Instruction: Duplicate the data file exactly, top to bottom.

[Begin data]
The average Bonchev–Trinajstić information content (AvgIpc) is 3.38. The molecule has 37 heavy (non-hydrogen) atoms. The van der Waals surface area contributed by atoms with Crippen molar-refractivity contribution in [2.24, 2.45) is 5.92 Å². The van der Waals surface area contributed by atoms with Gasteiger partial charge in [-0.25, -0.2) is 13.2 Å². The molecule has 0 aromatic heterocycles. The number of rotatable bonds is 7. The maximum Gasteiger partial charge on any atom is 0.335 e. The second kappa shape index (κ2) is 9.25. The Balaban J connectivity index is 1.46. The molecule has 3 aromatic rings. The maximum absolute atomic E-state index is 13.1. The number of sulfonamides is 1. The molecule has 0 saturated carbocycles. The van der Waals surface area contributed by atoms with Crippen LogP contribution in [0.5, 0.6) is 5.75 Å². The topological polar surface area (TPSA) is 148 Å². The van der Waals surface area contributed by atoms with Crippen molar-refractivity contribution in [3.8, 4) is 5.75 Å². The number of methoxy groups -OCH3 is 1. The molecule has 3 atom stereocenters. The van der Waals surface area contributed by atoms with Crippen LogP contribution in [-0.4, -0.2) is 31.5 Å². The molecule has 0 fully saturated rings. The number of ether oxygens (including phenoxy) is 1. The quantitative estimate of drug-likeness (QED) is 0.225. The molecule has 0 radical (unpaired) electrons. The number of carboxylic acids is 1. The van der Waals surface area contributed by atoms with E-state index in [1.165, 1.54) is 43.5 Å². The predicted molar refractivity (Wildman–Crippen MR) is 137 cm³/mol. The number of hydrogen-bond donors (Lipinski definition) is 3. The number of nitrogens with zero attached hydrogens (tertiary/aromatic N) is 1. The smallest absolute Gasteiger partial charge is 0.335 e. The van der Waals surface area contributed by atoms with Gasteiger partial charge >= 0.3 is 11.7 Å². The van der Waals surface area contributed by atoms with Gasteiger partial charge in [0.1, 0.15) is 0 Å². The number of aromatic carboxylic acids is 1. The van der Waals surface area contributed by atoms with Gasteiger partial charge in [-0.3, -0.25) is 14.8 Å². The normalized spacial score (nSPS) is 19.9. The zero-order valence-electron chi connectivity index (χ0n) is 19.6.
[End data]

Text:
The average Bonchev–Trinajstić information content (AvgIpc) is 3.38. The molecule has 37 heavy (non-hydrogen) atoms. The van der Waals surface area contributed by atoms with Crippen molar-refractivity contribution in [2.24, 2.45) is 5.92 Å². The van der Waals surface area contributed by atoms with Gasteiger partial charge in [-0.25, -0.2) is 13.2 Å². The molecule has 0 aromatic heterocycles. The number of rotatable bonds is 7. The maximum Gasteiger partial charge on any atom is 0.335 e. The second kappa shape index (κ2) is 9.25. The Balaban J connectivity index is 1.46. The molecule has 3 aromatic rings. The maximum absolute atomic E-state index is 13.1. The number of sulfonamides is 1. The molecule has 0 saturated carbocycles. The van der Waals surface area contributed by atoms with Crippen LogP contribution in [0.5, 0.6) is 5.75 Å². The topological polar surface area (TPSA) is 148 Å². The van der Waals surface area contributed by atoms with Crippen molar-refractivity contribution in [3.8, 4) is 5.75 Å². The number of methoxy groups -OCH3 is 1. The molecule has 3 atom stereocenters. The van der Waals surface area contributed by atoms with Crippen LogP contribution in [-0.4, -0.2) is 31.5 Å². The molecule has 0 fully saturated rings. The number of ether oxygens (including phenoxy) is 1. The quantitative estimate of drug-likeness (QED) is 0.225. The molecule has 0 radical (unpaired) electrons. The number of carboxylic acids is 1. The van der Waals surface area contributed by atoms with E-state index in [1.165, 1.54) is 43.5 Å². The predicted molar refractivity (Wildman–Crippen MR) is 137 cm³/mol. The number of hydrogen-bond donors (Lipinski definition) is 3. The number of nitrogens with zero attached hydrogens (tertiary/aromatic N) is 1. The smallest absolute Gasteiger partial charge is 0.335 e. The van der Waals surface area contributed by atoms with Gasteiger partial charge >= 0.3 is 11.7 Å². The van der Waals surface area contributed by atoms with Gasteiger partial charge in [0.1, 0.15) is 0 Å². The number of aromatic carboxylic acids is 1. The van der Waals surface area contributed by atoms with Gasteiger partial charge in [-0.3, -0.25) is 14.8 Å². The normalized spacial score (nSPS) is 19.9. The zero-order valence-electron chi connectivity index (χ0n) is 19.6.